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Museum of Neon Art Will Light Up Downtown Again

Art: 'Electric Muse' exhibition, open to the public Tuesday, will inaugurate MONA's Grand Hope Park space.


The Museum of Neon Art is back downtown. No, it hasn't returned to the run-down industrial zone where it operated from 1981 to 1992. Neither has the museum abandoned its glitzy outpost at Universal CityWalk. The news is that MONA has moved into a brand spanking new space on the ground floor of a pristine high-rise in Grand Hope Park.

The latest incarnation of the museum will open to the public Tuesday with "Electric Muse," an exhibition of 60 neon, electric and kinetic sculptures by 25 artists. Museum members and invited guests will preview the show Saturday night.

On view is an eye-popping array of objects that glow, move, make noise or react to human touch. Visitors can walk through Candice Gawne's multicolored neon doorway and create their own lightning storms by stroking the plasma-filled glass sphere and cylinder in Larry Albright's sculptures.

"I wanted to show as wide a range of work as possible," said Mary Carter, MONA's executive director and curator of the exhibition. The museum's local presence has been limited to its display of vintage neon signs at CityWalk for the past three years, so she thought it was time to survey current work in neon and related media.

Although the exhibition is devoted to contemporary art, a few selections from the museum's 50-piece collection of historic neon signs provide a bit of nostalgia in an adjacent classroom. And for visitors who want to buy a T-shirt, book, souvenir or neon object, there are shopping opportunities in the museum's shop.

Centrally located at the corner of Olympic Boulevard and Hope Street, yet buffered by the park, MONA has settled into an attractive development that also houses the Fashion Institute of Design and Merchandising, apartments and retail space. Thanks to subsidized rent and a $250,000 construction grant from the city's Community Redevelopment Agency, the nonprofit museum has leased the space for five years with renewal options.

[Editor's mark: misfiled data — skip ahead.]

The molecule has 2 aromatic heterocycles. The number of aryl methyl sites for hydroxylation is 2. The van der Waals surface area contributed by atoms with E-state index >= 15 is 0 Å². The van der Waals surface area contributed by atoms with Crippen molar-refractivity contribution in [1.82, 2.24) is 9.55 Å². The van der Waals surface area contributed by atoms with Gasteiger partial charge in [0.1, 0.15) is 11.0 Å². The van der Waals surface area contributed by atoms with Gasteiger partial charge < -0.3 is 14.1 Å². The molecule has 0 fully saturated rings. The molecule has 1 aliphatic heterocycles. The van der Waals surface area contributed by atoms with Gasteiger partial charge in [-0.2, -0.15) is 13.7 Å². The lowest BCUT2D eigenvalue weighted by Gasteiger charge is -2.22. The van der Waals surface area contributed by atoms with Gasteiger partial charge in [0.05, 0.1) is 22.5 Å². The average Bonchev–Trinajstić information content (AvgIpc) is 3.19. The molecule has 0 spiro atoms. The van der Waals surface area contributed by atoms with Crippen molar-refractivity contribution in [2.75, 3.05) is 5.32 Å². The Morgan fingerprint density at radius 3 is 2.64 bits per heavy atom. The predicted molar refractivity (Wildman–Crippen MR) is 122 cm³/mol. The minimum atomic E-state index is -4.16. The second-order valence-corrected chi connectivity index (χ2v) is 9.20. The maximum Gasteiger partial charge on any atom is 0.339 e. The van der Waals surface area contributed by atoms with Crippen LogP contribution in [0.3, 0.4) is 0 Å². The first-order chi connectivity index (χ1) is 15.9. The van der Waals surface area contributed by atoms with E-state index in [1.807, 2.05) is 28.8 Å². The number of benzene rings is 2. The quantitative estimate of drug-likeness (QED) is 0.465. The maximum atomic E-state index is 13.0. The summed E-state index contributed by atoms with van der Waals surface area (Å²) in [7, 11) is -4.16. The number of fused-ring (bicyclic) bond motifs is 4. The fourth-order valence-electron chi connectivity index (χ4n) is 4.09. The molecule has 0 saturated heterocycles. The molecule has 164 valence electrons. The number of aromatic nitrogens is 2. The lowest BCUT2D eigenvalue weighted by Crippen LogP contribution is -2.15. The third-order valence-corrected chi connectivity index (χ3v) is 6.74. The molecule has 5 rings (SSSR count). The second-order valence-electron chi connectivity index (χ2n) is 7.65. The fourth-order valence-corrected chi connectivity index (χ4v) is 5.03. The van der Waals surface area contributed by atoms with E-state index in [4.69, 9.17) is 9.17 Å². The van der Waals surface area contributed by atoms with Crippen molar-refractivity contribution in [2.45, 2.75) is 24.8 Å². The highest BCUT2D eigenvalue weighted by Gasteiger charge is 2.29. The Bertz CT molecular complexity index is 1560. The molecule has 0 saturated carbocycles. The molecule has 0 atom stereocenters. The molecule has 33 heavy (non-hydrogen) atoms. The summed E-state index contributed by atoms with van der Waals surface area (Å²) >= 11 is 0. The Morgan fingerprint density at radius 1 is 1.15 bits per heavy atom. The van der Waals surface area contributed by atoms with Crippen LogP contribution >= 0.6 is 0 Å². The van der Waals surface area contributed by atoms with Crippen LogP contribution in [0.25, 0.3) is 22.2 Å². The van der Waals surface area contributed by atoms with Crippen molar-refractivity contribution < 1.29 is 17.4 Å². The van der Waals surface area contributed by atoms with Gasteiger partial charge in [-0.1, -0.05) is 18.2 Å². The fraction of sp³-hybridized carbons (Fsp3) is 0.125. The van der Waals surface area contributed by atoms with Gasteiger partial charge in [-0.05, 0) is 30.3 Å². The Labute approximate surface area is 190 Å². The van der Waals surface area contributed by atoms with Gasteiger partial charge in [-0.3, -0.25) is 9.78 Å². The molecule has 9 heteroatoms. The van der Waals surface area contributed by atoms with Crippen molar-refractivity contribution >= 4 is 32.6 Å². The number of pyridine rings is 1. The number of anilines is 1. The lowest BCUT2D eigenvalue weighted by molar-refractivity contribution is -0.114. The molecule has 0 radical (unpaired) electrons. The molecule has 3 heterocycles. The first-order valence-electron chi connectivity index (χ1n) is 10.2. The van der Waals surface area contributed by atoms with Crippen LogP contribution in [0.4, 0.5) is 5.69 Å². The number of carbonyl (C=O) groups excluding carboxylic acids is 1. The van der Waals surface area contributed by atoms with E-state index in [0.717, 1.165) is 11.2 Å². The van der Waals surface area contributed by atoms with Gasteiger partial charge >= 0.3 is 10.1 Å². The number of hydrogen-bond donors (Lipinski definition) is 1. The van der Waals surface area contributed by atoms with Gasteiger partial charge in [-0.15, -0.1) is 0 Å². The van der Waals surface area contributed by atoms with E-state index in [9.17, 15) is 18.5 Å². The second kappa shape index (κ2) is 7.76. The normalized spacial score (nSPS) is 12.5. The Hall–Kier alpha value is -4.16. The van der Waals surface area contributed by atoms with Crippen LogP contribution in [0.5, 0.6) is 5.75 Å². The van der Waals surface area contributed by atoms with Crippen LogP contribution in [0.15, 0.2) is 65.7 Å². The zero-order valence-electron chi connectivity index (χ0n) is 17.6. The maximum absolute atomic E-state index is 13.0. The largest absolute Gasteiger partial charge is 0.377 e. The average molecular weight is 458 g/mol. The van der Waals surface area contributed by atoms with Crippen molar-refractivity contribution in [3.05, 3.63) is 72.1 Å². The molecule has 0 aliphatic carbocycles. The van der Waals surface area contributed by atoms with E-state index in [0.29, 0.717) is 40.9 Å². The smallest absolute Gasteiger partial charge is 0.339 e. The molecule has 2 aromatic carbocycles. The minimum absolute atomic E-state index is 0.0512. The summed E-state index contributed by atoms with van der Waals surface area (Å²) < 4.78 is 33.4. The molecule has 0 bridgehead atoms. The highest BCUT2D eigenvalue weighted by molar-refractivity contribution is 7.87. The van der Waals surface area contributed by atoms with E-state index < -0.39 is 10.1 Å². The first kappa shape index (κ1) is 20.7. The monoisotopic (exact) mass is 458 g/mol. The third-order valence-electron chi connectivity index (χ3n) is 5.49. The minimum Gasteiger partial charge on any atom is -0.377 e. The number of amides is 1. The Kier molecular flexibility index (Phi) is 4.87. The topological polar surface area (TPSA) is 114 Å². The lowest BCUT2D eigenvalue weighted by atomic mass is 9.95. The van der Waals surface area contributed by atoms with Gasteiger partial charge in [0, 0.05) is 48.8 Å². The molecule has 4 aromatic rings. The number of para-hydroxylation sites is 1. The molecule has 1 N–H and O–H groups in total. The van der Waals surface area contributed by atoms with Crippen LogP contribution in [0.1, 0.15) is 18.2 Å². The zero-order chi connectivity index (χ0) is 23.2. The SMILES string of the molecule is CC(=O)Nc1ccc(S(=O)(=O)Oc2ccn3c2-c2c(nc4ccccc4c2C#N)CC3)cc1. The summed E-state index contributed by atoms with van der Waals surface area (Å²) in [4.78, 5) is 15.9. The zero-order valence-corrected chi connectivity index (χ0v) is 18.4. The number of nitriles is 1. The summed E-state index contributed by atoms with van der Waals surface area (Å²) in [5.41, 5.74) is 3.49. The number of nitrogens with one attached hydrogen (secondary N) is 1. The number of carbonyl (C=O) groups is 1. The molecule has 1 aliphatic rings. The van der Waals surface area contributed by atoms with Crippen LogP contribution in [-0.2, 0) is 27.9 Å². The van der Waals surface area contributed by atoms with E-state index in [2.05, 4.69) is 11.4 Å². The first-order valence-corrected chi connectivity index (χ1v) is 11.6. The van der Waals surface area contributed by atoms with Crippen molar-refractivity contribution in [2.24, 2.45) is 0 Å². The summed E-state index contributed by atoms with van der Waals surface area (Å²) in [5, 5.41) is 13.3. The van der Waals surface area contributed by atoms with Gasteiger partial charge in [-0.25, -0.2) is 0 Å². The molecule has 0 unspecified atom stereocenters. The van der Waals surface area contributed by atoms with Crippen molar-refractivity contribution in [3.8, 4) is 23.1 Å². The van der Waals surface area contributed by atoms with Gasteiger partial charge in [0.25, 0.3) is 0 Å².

Artist Lili Lakich founded the museum in 1981 and designed a neon Mona Lisa as its logo and sign. MONA has always been a labor of love for its supporters, but during its 15-year history it has shown the work of more than 400 artists in dozens of exhibitions and offered introductory classes in neon design and techniques.

Carter hopes the new space will widen MONA's audience and that neon displays in windows along Olympic Boulevard will attract commuters. But the 7,500-square-foot facility is not an ideal permanent home for the museum, she said. Her ultimate goal is to find a building large enough to show the collection, present changing exhibitions and offer educational programs under one roof.

Still, the move to Grand Hope Park is an important step, she said. "We're very excited to have a place of our own again. CityWalk gives us an opportunity to show our collection, but the audience there has an attention span of three seconds. That's no way to look at art."

* "Electric Muse," Museum of Neon Art, 501 W. Olympic Blvd., (213) 489-9918. Hours: Tuesday-Sunday, 11 a.m.-6 p.m.; Thursday, 11 a.m.-8 p.m. Adult admission: $3.50. Ends May 26.

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